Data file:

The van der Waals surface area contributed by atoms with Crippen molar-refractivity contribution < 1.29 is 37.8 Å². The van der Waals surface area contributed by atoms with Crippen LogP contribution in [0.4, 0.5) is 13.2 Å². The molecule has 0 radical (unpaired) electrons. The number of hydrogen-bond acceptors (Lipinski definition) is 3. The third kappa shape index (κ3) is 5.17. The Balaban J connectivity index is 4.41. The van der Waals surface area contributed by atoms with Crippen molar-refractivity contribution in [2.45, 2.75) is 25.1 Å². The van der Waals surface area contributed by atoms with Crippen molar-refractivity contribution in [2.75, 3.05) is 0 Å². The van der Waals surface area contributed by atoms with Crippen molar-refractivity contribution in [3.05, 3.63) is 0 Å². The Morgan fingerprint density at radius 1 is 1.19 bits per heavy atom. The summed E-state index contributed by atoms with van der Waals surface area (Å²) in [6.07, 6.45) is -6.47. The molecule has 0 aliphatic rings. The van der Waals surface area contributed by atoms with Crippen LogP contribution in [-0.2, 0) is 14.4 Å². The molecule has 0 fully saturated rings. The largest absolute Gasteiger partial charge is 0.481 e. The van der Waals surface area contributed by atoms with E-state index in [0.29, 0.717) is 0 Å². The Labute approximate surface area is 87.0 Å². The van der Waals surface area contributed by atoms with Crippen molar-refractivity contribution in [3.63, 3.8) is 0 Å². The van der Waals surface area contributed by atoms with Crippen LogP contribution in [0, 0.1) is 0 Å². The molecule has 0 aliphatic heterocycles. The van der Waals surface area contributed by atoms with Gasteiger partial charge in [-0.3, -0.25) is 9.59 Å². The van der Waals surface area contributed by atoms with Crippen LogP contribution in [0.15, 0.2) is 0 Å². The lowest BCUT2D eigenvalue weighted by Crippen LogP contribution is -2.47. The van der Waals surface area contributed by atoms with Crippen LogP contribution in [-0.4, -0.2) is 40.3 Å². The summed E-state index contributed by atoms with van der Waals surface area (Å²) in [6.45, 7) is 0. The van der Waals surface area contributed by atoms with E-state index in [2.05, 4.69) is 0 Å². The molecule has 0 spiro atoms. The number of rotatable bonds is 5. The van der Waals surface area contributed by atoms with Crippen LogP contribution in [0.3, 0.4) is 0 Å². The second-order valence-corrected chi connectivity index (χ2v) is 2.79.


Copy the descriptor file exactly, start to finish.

The van der Waals surface area contributed by atoms with Crippen molar-refractivity contribution < 1.29 is 37.8 Å². The van der Waals surface area contributed by atoms with Crippen LogP contribution in [0.4, 0.5) is 13.2 Å². The molecule has 0 radical (unpaired) electrons. The number of hydrogen-bond acceptors (Lipinski definition) is 3. The third kappa shape index (κ3) is 5.17. The Balaban J connectivity index is 4.41. The van der Waals surface area contributed by atoms with Crippen molar-refractivity contribution in [2.45, 2.75) is 25.1 Å². The van der Waals surface area contributed by atoms with Crippen molar-refractivity contribution in [2.75, 3.05) is 0 Å². The van der Waals surface area contributed by atoms with Crippen molar-refractivity contribution in [3.05, 3.63) is 0 Å². The Morgan fingerprint density at radius 1 is 1.19 bits per heavy atom. The summed E-state index contributed by atoms with van der Waals surface area (Å²) in [6.07, 6.45) is -6.47. The molecule has 0 aliphatic rings. The van der Waals surface area contributed by atoms with Crippen LogP contribution in [-0.2, 0) is 14.4 Å². The molecule has 0 fully saturated rings. The largest absolute Gasteiger partial charge is 0.481 e. The van der Waals surface area contributed by atoms with E-state index in [0.29, 0.717) is 0 Å². The Labute approximate surface area is 87.0 Å². The van der Waals surface area contributed by atoms with Crippen molar-refractivity contribution in [3.63, 3.8) is 0 Å². The van der Waals surface area contributed by atoms with Crippen LogP contribution in [0, 0.1) is 0 Å². The molecule has 0 aliphatic heterocycles. The van der Waals surface area contributed by atoms with Gasteiger partial charge in [-0.3, -0.25) is 9.59 Å². The van der Waals surface area contributed by atoms with Crippen LogP contribution in [0.15, 0.2) is 0 Å². The lowest BCUT2D eigenvalue weighted by Crippen LogP contribution is -2.47. The van der Waals surface area contributed by atoms with Crippen LogP contribution in [-0.4, -0.2) is 40.3 Å². The summed E-state index contributed by atoms with van der Waals surface area (Å²) in [6.45, 7) is 0. The van der Waals surface area contributed by atoms with E-state index in [2.05, 4.69) is 0 Å². The molecule has 0 spiro atoms. The number of rotatable bonds is 5. The van der Waals surface area contributed by atoms with Crippen LogP contribution in [0.3, 0.4) is 0 Å². The second-order valence-corrected chi connectivity index (χ2v) is 2.79.